South Korea has reacted cautiously to China's proposal, stating ""Our government will take note of China’s proposal."
China on Sunday proposed “emergency consultations” among representatives of the Six Party Talks – which involve the North and South Korea, Japan, China, Russia and the United States – to help resolve the escalating crisis on the Korean Peninsula. The Chinese proposal follows Tuesday's exchange of artillery fire.
China’s special representative for the Korean Peninsula Wu Dawei, who is also a Vice-Foreign Minister, made the proposal at a hurriedly-scheduled press briefing here on Sunday afternoon. He suggested that the consultations could be held in Beijing in early December.
He said China believed it was “necessary” for the heads of delegations of the Six-Party Talks to “exchange views on major issues” and make contributions “to ease tensions in Northeast Asia.” The talks have been stalled for two years after North Korea conducted missile tests and quit the talks.
China’s offer received a cautious response from South Korea, which has opposed the resumption of the Six-Party Talks as long as the North continued its controversial nuclear programme. The talks have been stalled for two years after North Korea conducted missile tests and quit the talks.
“Our government will take note of China’s proposal,” the South Korean foreign ministry said in a statement, adding that it would “very carefully consider” the offer.
Mr. Wu said December’s consultations would not signal a resumption of the stalled talks, but China hoped it would create conditions for doing so. “The Six-Party Talks play an important role in strengthening communication between parties, advancing denuclearisation and safe-guarding peace and stability in Northeast Asia,” he said.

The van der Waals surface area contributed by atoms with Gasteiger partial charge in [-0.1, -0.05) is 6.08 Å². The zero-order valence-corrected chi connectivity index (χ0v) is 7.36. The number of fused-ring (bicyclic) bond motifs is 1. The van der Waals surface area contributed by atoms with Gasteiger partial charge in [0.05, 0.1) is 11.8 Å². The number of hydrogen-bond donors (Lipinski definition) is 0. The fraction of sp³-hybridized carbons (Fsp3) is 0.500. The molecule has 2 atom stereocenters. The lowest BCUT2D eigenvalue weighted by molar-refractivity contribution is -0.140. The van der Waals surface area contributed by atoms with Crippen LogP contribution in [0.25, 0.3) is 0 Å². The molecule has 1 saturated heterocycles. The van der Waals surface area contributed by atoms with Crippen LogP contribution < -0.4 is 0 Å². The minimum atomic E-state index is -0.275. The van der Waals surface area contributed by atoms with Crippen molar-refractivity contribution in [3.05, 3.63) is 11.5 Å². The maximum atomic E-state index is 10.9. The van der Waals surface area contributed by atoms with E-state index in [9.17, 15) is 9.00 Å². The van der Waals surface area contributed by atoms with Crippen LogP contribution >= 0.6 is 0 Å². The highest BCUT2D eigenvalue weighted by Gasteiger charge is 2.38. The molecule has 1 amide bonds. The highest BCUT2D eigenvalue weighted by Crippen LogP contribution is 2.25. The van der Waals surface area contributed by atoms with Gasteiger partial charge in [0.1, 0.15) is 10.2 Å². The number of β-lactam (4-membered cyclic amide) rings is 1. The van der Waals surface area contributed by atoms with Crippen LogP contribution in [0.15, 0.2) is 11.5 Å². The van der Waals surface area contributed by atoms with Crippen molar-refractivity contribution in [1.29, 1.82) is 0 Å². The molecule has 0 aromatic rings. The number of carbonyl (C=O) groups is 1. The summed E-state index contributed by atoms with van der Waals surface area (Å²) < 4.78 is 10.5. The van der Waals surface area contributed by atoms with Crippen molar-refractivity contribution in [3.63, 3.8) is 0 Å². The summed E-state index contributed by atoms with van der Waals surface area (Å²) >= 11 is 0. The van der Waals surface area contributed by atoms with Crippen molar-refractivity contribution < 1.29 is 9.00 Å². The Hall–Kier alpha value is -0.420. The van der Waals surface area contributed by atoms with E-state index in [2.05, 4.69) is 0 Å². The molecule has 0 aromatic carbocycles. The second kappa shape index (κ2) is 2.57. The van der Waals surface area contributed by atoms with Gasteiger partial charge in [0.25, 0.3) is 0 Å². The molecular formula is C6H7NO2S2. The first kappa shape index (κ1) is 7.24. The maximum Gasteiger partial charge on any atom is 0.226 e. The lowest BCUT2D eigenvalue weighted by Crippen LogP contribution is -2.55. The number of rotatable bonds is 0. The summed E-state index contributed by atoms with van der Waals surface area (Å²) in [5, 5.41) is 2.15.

“China’s consistent position is that the Six-Party talks must be resumed at an early date,” he added. “I would like to stress that although the proposed consultations do not mean resumption of the Six-Party Talks, we hope they will create conditions for the resumption [of the talks].
China has stepped up its diplomatic efforts in recent days in a bid to address the crisis on the Korean Peninsula. Tuesday's exchange of fire, which marked the most serious escalation in tensions since the end of the Korean War in 1953, left at least four dead and 18 injured on the South Korean island of Yeonpyeong, which was shelled by the North. Both sides have accused the other of starting the hostilities.
China’s State Councillor Dai Bingguo held talks with South Korean President Lee Myung-Bak in Seoul on Sunday, with both sides expressing willingness to work together to achieve peace and stability, said Mr.Wu.
Mr. Dai also voiced China’s opposition to any moves that would “undermine peace and stability” in the region, suggesting Beijing had reiterated its concerns over the on-going military exercises being conducted by the U.S. and South Korea in the Yellow Sea. The North has warned that the four-day exercises, which began on Sunday, would bring the region to the “brink of war.”
Mr. Lee called on China, which is the North's only major ally, to take a “fair and responsible” position on the issue, the Seoul-based Yonhap news agency reported. Mr. Lee also ruled out resumption of the Six-Party Talks, but did not immediately respond to China’s proposal for consultations.
The response from other South Korean leaders in the ruling Grand National Party appeared to be cold. Mr Bae Eun-hee, a spokesperson for the GNP, told Yonhap that talks would be “meaningless” without an apology from the North. “It [the Chinese proposal] can’t be a solution to the situation after a provocation has taken place. It’s disappointing,” he said.
The U.S., too, has been reluctant to resume the Six-Party Talks unless the North took concrete steps towards abandoning its nuclear programme. Following last week’s revelation that the North had recently unveiled a new uranium enrichment facility, U.S. special envoy Stephen Bosworth appeared to rule out any likelihood in dialogue resuming, during a visit to Beijing.
The talks were set up by the six nations in 2003 with the aim of moving towards denuclearisation on the peninsula, proposing that North Korea abandon its nuclear programme in return for aid.